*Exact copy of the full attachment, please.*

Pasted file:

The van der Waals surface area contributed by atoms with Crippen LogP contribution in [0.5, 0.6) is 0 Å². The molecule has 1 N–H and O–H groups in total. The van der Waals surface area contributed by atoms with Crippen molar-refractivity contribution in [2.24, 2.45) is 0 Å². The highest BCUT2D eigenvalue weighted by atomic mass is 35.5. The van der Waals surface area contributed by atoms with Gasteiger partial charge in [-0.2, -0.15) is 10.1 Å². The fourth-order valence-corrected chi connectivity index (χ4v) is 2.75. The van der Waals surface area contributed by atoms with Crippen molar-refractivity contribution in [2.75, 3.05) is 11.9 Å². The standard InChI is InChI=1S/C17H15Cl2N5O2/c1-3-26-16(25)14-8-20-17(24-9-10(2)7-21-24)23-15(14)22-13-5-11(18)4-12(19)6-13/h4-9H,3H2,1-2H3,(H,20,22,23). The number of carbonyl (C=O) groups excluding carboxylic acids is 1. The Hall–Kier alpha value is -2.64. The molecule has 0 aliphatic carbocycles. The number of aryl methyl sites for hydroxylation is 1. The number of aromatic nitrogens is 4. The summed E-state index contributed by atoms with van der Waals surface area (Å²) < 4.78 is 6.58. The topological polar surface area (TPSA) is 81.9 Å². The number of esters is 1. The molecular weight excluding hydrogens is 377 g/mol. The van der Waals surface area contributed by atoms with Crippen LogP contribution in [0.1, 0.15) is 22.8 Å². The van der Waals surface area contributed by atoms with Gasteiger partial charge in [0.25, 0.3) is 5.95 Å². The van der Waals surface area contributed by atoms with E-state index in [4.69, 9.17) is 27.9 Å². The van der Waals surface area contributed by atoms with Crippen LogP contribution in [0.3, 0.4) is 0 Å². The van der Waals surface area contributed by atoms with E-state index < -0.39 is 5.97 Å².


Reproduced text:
The van der Waals surface area contributed by atoms with Crippen LogP contribution in [0.5, 0.6) is 0 Å². The molecule has 1 N–H and O–H groups in total. The van der Waals surface area contributed by atoms with Crippen molar-refractivity contribution in [2.24, 2.45) is 0 Å². The highest BCUT2D eigenvalue weighted by atomic mass is 35.5. The van der Waals surface area contributed by atoms with Gasteiger partial charge in [-0.2, -0.15) is 10.1 Å². The fourth-order valence-corrected chi connectivity index (χ4v) is 2.75. The van der Waals surface area contributed by atoms with Crippen molar-refractivity contribution in [2.75, 3.05) is 11.9 Å². The standard InChI is InChI=1S/C17H15Cl2N5O2/c1-3-26-16(25)14-8-20-17(24-9-10(2)7-21-24)23-15(14)22-13-5-11(18)4-12(19)6-13/h4-9H,3H2,1-2H3,(H,20,22,23). The number of carbonyl (C=O) groups excluding carboxylic acids is 1. The Hall–Kier alpha value is -2.64. The molecule has 0 aliphatic carbocycles. The number of aryl methyl sites for hydroxylation is 1. The number of aromatic nitrogens is 4. The summed E-state index contributed by atoms with van der Waals surface area (Å²) < 4.78 is 6.58. The topological polar surface area (TPSA) is 81.9 Å². The number of esters is 1. The molecular weight excluding hydrogens is 377 g/mol. The van der Waals surface area contributed by atoms with Crippen LogP contribution in [0.1, 0.15) is 22.8 Å². The van der Waals surface area contributed by atoms with Gasteiger partial charge in [0.25, 0.3) is 5.95 Å². The van der Waals surface area contributed by atoms with E-state index in [4.69, 9.17) is 27.9 Å². The van der Waals surface area contributed by atoms with Crippen LogP contribution in [0.3, 0.4) is 0 Å². The van der Waals surface area contributed by atoms with E-state index < -0.39 is 5.97 Å².